Preprints
https://doi.org/10.5194/se-2021-12
https://doi.org/10.5194/se-2021-12

  04 Mar 2021

04 Mar 2021

Review status: this preprint is currently under review for the journal SE.

Tectonics, Climate and Topography: Oxygen stable isotopes and the early Eocene growth of the Pyrenees

Louis Honegger1, Thierry Adatte2, Jorge E. Spangenberg3, Miquel Poyatos-Moré4, Alexandre Ortiz5,6, Magdalena Curry7, Damien Huyghe8, Cai Puigdefàbregas9, Miguel Garcés10, Andreu Vinyoles10, Luis Valero1, Charlotte Läuchli11, Andrés Nowak1, Andrea Fildani12, Julian D. Clark13, and Sébastien Castelltort1 Louis Honegger et al.
  • 1Department of Earth Sciences, University of Geneva, Rue des Maraîchers 13, 1205 Geneva, Switzerland
  • 2Institut of Earth Sciences, Géopolis, University of Lausanne, 1015 Lausanne, Switzerland
  • 3Institute of Earth Surface Dynamics (IDYST), Géopolis, University of Lausanne, 1015 Lausanne, Switzerland
  • 4Department of Geosciences, University of Oslo, Sem Sælands vei 1, 0371 Oslo, Norway
  • 5Université de Pau et des Pays de l’Adour, LFCR, UMR5150, 64000 Pau, France
  • 6TOTAL, CSTJF, 64018, Pau Cedex, France
  • 7Department of Earth and Atmospheric Sciences3507 Cullen Blvd.University of Houston
  • 8INES ParisTech, PSL University, Centre de Géosciences, 35 rue St Honoré, 77305, Fontainebleau, Cedex, France
  • 9Department of Earth and Ocean Dynamics, University of Barcelona, C/ Martí i Franquès, s/n, 08028 Barcelona, Spain
  • 10Department of Earth and Ocean Dynamics & Geomodels Research Institute, Faculty of Earth Sciences, Universitat de Barcelona, Spain
  • 11Freie Universität Berlin, Division of Tectonics and Sedimentary Geology, Malteserstr. 74-100, 12249 Berlin, Germany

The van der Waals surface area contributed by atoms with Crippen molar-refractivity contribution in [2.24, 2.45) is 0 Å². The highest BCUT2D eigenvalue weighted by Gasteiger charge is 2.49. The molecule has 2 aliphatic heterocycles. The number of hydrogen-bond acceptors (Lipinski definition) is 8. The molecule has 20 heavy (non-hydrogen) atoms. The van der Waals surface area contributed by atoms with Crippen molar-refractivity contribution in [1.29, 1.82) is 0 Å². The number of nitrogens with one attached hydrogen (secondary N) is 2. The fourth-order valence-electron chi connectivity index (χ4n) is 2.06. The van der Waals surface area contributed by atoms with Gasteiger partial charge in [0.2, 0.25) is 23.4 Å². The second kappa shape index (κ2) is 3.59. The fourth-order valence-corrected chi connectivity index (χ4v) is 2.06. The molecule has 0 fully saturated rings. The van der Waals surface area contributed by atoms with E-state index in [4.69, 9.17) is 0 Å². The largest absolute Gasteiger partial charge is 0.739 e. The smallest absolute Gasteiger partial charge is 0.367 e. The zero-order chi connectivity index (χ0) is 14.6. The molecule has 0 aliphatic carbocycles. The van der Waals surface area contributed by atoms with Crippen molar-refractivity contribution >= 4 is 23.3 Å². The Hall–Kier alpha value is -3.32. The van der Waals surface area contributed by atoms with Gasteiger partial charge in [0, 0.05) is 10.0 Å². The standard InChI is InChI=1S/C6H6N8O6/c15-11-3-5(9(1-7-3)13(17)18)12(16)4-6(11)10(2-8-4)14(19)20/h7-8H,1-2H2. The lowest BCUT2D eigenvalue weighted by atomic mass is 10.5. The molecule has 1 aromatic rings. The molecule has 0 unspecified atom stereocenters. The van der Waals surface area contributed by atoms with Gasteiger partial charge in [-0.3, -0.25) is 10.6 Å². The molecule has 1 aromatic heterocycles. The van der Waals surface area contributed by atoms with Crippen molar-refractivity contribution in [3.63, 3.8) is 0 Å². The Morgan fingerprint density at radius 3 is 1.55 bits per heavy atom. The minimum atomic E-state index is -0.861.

• 12The Deep Time Institute, P.O. Box 27552, Austin, Texas 78755-7552, USA
  • 13Equinor Research Center, 6300 Bridge Point Parkway, Building 2, Suite 100, Austin, Texas, USA

Abstract. The topographic history of an orogen, a key element to study the interactions of the climate and tectonic conditions that drove it, can be reconstructed by inverting the sedimentary record of its adjacent basins. Previous tectono-stratigraphic studies, including flexural models, and sparse stable oxygen and carbon isotope data from the South-Pyrenean foreland basin suggest a major topographic rise occurred in the late Paleocene-early Eocene. To further test this hypothesis, we present a stack of 658 stable isotope measurements on whole-rock marine carbonate mudstone from a 4800-m-thick composite sedimentary succession which provides a 12 Ma continuous record of environmental conditions during the early to middle Eocene (54 to 42 Ma). From the base of this record (at 54 Ma), oxygen isotopes (δ18O values) show a faster decrease rate than the coeval global negative excursion associated with the Early Eocene Climatic Optimum (EECO). This local alteration of the global δ18O signal indicates that topographic growth during this period, associated with significant tectonic activity, perturbed the oxygen isotopic composition of foreland waters. Thus, our data suggest that significant topographic uplift of the Pyrenean orogen started from at least 54 Ma and continued until ca. 49 Ma, reaching the maximum elevations of 2000 ± 500 m in this phase from previous isotope and flexural studies. In addition, our record shows that the long-term carbon stable isotope composition during this period remained relatively stable with no similarity to the global bell-shaped long-term trend of the EECO. This is consistent with the restricted physiography of the South-Pyrenean foreland basin, mainly influenced by local sedimentary and water inputs. Overall, the Pyrenean topographic growth from the late Cretaceous to the Miocene displays several growth stages that seem to be primarily determined by episodes of increased rate of tectonic plate convergence. The duration of these growth stages (several millions of years) is a possible documentation of the response time of mountain ranges to tectonic perturbations. The results of this work, therefore, demonstrate that stable isotope measurements on whole-rock sediments in foreland basins can provide key information for tectono-climatic and topographic reconstructions of mountain ranges.

Louis Honegger et al.

Status: open (until 12 May 2021)

Comment types: AC – author | RC – referee | CC – community | EC – editor | CEC – chief editor | : Report abuse

Louis Honegger et al.

Louis Honegger et al.

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